Study your flashcards anywhere!

Download the official Cram app for free >

  • Shuffle
    Toggle On
    Toggle Off
  • Alphabetize
    Toggle On
    Toggle Off
  • Front First
    Toggle On
    Toggle Off
  • Both Sides
    Toggle On
    Toggle Off
  • Read
    Toggle On
    Toggle Off

How to study your flashcards.

Right/Left arrow keys: Navigate between flashcards.right arrow keyleft arrow key

Up/Down arrow keys: Flip the card between the front and back.down keyup key

H key: Show hint (3rd side).h key

A key: Read text to speech.a key


Play button


Play button




Click to flip

123 Cards in this Set

  • Front
  • Back
pelvic girdle
▪ formed by fusion of ilium, pubis, ischium
▪ articulates with sacrum and forma
▪ transfers weight from upper body to lower extremities, serves as bottom of abdominopelvic cavity, protects lower abodimonopelvic organs
- superiormost of the hip bones, and is comprised of a body and a wing
- forms the superior part of the acetabulum
parts of ilium
ala, body, iliac crest, anterior iliac spine
the wing of the ilium as it sweeps laterally
body of the ilium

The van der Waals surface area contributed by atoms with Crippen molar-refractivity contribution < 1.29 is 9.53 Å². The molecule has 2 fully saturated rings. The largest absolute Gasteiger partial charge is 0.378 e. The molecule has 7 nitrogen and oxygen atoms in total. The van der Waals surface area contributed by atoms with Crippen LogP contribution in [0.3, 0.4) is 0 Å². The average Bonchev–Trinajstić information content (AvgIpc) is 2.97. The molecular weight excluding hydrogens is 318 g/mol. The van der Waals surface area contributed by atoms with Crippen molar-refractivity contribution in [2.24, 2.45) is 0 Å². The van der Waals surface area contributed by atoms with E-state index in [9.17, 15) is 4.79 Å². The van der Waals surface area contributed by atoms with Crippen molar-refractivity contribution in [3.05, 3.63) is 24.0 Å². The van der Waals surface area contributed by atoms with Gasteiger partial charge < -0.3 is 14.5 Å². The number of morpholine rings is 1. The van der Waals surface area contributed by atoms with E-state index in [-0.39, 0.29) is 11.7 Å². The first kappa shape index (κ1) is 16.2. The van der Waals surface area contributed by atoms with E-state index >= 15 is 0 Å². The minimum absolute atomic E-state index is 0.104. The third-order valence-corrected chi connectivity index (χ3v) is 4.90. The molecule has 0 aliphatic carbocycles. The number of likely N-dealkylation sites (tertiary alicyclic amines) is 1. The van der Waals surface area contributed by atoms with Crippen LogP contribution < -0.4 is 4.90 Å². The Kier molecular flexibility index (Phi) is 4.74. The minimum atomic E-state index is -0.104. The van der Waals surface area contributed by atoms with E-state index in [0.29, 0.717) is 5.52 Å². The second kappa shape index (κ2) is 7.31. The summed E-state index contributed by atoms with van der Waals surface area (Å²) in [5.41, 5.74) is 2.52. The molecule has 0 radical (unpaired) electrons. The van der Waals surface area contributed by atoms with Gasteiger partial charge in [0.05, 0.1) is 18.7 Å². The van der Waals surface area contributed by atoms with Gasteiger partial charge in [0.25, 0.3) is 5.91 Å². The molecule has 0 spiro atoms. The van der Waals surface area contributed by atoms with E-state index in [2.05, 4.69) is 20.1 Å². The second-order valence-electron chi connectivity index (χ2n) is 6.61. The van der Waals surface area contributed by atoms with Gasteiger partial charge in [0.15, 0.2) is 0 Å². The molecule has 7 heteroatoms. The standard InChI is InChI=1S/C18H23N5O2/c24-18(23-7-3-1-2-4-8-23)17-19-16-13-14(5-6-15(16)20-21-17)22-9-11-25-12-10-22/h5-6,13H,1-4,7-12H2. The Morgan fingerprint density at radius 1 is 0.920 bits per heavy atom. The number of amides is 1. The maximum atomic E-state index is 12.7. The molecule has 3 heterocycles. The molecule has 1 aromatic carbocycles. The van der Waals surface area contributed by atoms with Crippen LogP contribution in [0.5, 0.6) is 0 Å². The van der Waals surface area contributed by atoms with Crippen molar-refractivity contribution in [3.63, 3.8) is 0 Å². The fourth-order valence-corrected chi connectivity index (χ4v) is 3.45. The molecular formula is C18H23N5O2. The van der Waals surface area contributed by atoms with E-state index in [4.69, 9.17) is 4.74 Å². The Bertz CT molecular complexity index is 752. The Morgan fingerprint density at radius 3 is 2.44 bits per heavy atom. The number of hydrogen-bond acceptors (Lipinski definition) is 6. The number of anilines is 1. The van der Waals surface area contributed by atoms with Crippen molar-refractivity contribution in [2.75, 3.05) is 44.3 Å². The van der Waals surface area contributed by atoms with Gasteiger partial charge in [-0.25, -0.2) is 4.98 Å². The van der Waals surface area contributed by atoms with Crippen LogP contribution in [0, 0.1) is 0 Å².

the "handle" of the fan, or the solid part of the bone
iliac crest
superior rim of the ala
anterior superior ilia spine
most anterior part of iliac crest; palpable and prominent landmark
McBurney's point
1/3 of the way from ASIS to umbilicus; appendix location and site of surgery
parts of the ischium
body, ramus, ischial tuberosity, ischial spine
body of ischium
helps to form acetabulum
ischium ramus
extends inferiorly and then curves anteriorly, serving as inferior border of obturator foramen
ischial tuberosity
protrusion inferiorly and posteriorly from the body of the ischium
ischial spine
protrusion from posterior body of ischium, origin of sacrospinous ligament, an important clinical landmark
third bone of pelvis, has body and two rami which are both fused with ischium
superior pubic ramus